germ warfare


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germ warfare

n.
The use of injurious microorganisms, such as bacteria or viruses, as weapons in warfare.
A hypothetical military technique that could be used by either nations or non-governmental bodies—e.g., the use of pathogens—viruses, bacteria, other disease-causing biological agents, or the toxins produced by them as biological weapons
References in periodicals archive ?
It concluded that germ warfare had been deployed exactly as the North Koreans claimed.
When it comes to germ warfare, anthrax has been popular for about 100 years because it can be easily produced and stored.
But the germ warfare team, known as Unit 731, gave up the plan after being told by then top commanders of the Imperial Japanese Army, ''Don't die in vain,'' the researchers said.
He gained his PhD in 1974 after studying engineering in Birmingham and in 1993 left his wife to marry Dr Rihab Taha, a British-trained scientist known as 'Dr Chemical' after heading her country's germ warfare research programme.
Early in the 1980s, journalists Harris and Paxman produced a BBC television documentary on gas and germ warfare from WW I to the fall of the Soviet Union and followed it up with this compelling book in 1982.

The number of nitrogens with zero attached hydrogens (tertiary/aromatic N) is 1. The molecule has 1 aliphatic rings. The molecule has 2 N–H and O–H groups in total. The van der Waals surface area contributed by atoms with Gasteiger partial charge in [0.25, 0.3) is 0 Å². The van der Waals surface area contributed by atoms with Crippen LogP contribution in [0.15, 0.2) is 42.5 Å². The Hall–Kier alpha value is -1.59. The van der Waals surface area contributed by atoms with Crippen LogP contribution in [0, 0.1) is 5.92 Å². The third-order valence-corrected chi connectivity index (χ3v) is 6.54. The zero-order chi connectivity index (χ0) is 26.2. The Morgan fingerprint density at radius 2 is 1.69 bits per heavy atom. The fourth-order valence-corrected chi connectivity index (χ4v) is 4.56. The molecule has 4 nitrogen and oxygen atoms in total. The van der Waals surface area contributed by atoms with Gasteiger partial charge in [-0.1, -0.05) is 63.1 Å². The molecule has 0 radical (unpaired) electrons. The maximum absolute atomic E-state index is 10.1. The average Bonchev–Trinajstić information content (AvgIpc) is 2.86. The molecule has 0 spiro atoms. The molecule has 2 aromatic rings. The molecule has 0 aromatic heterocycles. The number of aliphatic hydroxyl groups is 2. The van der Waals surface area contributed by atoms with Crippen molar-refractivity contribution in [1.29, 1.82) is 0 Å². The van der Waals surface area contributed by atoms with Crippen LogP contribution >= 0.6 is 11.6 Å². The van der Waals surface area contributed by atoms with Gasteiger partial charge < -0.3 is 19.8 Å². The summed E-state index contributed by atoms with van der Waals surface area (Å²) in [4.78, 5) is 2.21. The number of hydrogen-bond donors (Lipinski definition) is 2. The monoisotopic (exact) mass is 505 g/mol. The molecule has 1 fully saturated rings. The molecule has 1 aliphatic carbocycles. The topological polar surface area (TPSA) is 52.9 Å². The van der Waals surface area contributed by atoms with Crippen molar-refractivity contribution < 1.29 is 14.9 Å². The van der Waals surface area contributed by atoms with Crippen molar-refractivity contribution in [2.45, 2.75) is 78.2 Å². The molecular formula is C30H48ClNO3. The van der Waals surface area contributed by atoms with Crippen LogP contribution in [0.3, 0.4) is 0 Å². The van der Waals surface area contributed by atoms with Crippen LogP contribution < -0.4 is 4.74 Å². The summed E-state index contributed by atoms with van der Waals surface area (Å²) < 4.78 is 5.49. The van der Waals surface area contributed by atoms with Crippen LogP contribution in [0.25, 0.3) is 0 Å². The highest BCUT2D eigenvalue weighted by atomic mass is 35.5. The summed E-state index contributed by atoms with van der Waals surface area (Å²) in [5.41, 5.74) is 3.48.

Bush - in response to possible germ warfare by terrorists - outlined a plan for smallpox vaccinations that called for each state to vaccinate professionals who would come into contact and manage suspected local smallpox cases.
The Tokyo District Court on Tuesday admitted Japan waged germ warfare in China during World War II and caused harm to residents, but it dismissed a claim by a group of Chinese plaintiffs that the government compensate for the atrocities.
Now Hatfill, a former Army researcher and germ warfare expert, is receiving similar treatment based on a hodgepodge of clues, including his authorship of an unpublished novel about a biological warfare attack on Congress.
A MASSIVE pounds 32 million earmarked for essential health care has been used for smallpox vaccine in case of a germ warfare attack, the Sunday People can reveal.
The Department of Health yesterday announced it was buying enough vaccine to protect 16 million people in the event of a germ warfare attack.
The Department of Health yesterday announced that it was buying stocks of smallpox vaccine sufficient to protect 16 million people in the event of a germ warfare attack.
But what of the modem risk of bioterrorism and germ warfare, and the possible reappearance of a disease like smallpox, against which most modern-day Americans have not been adequately vaccinated?